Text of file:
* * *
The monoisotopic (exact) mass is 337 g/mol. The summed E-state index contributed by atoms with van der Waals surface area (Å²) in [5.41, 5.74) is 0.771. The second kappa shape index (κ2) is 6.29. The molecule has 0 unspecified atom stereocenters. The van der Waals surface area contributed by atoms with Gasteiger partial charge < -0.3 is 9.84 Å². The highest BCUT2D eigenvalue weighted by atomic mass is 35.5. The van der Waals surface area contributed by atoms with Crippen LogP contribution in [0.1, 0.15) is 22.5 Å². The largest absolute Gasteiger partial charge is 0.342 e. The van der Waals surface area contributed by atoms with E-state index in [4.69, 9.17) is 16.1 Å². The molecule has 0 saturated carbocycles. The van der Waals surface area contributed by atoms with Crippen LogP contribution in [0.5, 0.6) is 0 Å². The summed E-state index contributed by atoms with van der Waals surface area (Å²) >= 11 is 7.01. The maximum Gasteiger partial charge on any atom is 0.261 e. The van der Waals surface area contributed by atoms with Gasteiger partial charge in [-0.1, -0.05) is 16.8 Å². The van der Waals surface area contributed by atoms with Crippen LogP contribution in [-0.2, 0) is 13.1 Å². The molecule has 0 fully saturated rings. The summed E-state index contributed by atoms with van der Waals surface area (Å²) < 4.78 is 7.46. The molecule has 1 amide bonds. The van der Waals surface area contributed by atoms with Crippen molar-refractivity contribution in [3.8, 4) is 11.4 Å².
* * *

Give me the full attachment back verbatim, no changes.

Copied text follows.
The monoisotopic (exact) mass is 337 g/mol. The summed E-state index contributed by atoms with van der Waals surface area (Å²) in [5.41, 5.74) is 0.771. The second kappa shape index (κ2) is 6.29. The molecule has 0 unspecified atom stereocenters. The van der Waals surface area contributed by atoms with Gasteiger partial charge < -0.3 is 9.84 Å². The highest BCUT2D eigenvalue weighted by atomic mass is 35.5. The van der Waals surface area contributed by atoms with Crippen LogP contribution in [0.1, 0.15) is 22.5 Å². The largest absolute Gasteiger partial charge is 0.342 e. The van der Waals surface area contributed by atoms with E-state index in [4.69, 9.17) is 16.1 Å². The molecule has 0 saturated carbocycles. The van der Waals surface area contributed by atoms with Crippen LogP contribution in [0.5, 0.6) is 0 Å². The summed E-state index contributed by atoms with van der Waals surface area (Å²) >= 11 is 7.01. The maximum Gasteiger partial charge on any atom is 0.261 e. The van der Waals surface area contributed by atoms with Gasteiger partial charge in [-0.1, -0.05) is 16.8 Å². The van der Waals surface area contributed by atoms with Crippen LogP contribution in [-0.2, 0) is 13.1 Å². The molecule has 0 fully saturated rings. The summed E-state index contributed by atoms with van der Waals surface area (Å²) < 4.78 is 7.46. The molecule has 1 amide bonds. The van der Waals surface area contributed by atoms with Crippen molar-refractivity contribution in [3.8, 4) is 11.4 Å².